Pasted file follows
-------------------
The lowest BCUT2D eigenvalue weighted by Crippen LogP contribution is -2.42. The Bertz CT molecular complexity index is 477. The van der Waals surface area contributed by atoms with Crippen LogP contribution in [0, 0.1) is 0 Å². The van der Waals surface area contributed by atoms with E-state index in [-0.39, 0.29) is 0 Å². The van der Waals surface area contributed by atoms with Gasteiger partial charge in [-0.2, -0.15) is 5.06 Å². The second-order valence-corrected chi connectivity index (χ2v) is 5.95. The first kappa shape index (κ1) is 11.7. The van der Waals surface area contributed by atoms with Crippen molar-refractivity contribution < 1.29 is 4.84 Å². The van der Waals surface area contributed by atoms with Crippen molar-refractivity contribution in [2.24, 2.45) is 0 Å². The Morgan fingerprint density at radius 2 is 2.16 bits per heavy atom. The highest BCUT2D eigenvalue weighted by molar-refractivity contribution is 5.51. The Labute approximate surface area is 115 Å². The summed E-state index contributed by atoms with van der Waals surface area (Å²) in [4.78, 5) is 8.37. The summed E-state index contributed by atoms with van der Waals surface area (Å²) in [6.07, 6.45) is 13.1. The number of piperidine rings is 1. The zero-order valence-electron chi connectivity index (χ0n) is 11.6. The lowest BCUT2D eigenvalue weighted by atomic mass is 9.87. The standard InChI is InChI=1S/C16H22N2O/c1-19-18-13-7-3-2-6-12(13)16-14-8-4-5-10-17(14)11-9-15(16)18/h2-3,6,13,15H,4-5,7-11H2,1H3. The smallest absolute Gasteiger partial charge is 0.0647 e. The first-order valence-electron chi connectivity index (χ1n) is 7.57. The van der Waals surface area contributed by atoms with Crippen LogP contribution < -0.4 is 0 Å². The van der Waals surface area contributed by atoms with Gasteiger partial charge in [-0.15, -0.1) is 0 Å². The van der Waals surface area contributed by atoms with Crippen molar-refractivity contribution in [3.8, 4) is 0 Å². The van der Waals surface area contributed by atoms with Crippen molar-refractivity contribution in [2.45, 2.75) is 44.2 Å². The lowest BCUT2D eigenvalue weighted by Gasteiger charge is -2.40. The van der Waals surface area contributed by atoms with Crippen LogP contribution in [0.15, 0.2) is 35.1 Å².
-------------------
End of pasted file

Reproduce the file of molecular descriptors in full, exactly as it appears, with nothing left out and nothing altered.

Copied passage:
The lowest BCUT2D eigenvalue weighted by Crippen LogP contribution is -2.42. The Bertz CT molecular complexity index is 477. The van der Waals surface area contributed by atoms with Crippen LogP contribution in [0, 0.1) is 0 Å². The van der Waals surface area contributed by atoms with E-state index in [-0.39, 0.29) is 0 Å². The van der Waals surface area contributed by atoms with Gasteiger partial charge in [-0.2, -0.15) is 5.06 Å². The second-order valence-corrected chi connectivity index (χ2v) is 5.95. The first kappa shape index (κ1) is 11.7. The van der Waals surface area contributed by atoms with Crippen molar-refractivity contribution < 1.29 is 4.84 Å². The van der Waals surface area contributed by atoms with Crippen molar-refractivity contribution in [2.24, 2.45) is 0 Å². The Morgan fingerprint density at radius 2 is 2.16 bits per heavy atom. The highest BCUT2D eigenvalue weighted by molar-refractivity contribution is 5.51. The Labute approximate surface area is 115 Å². The summed E-state index contributed by atoms with van der Waals surface area (Å²) in [4.78, 5) is 8.37. The summed E-state index contributed by atoms with van der Waals surface area (Å²) in [6.07, 6.45) is 13.1. The number of piperidine rings is 1. The zero-order valence-electron chi connectivity index (χ0n) is 11.6. The lowest BCUT2D eigenvalue weighted by atomic mass is 9.87. The standard InChI is InChI=1S/C16H22N2O/c1-19-18-13-7-3-2-6-12(13)16-14-8-4-5-10-17(14)11-9-15(16)18/h2-3,6,13,15H,4-5,7-11H2,1H3. The smallest absolute Gasteiger partial charge is 0.0647 e. The first-order valence-electron chi connectivity index (χ1n) is 7.57. The van der Waals surface area contributed by atoms with Crippen LogP contribution < -0.4 is 0 Å². The van der Waals surface area contributed by atoms with Gasteiger partial charge in [-0.15, -0.1) is 0 Å². The van der Waals surface area contributed by atoms with Crippen molar-refractivity contribution in [3.8, 4) is 0 Å². The van der Waals surface area contributed by atoms with Crippen molar-refractivity contribution in [2.45, 2.75) is 44.2 Å². The lowest BCUT2D eigenvalue weighted by Gasteiger charge is -2.40. The van der Waals surface area contributed by atoms with Crippen LogP contribution in [0.15, 0.2) is 35.1 Å².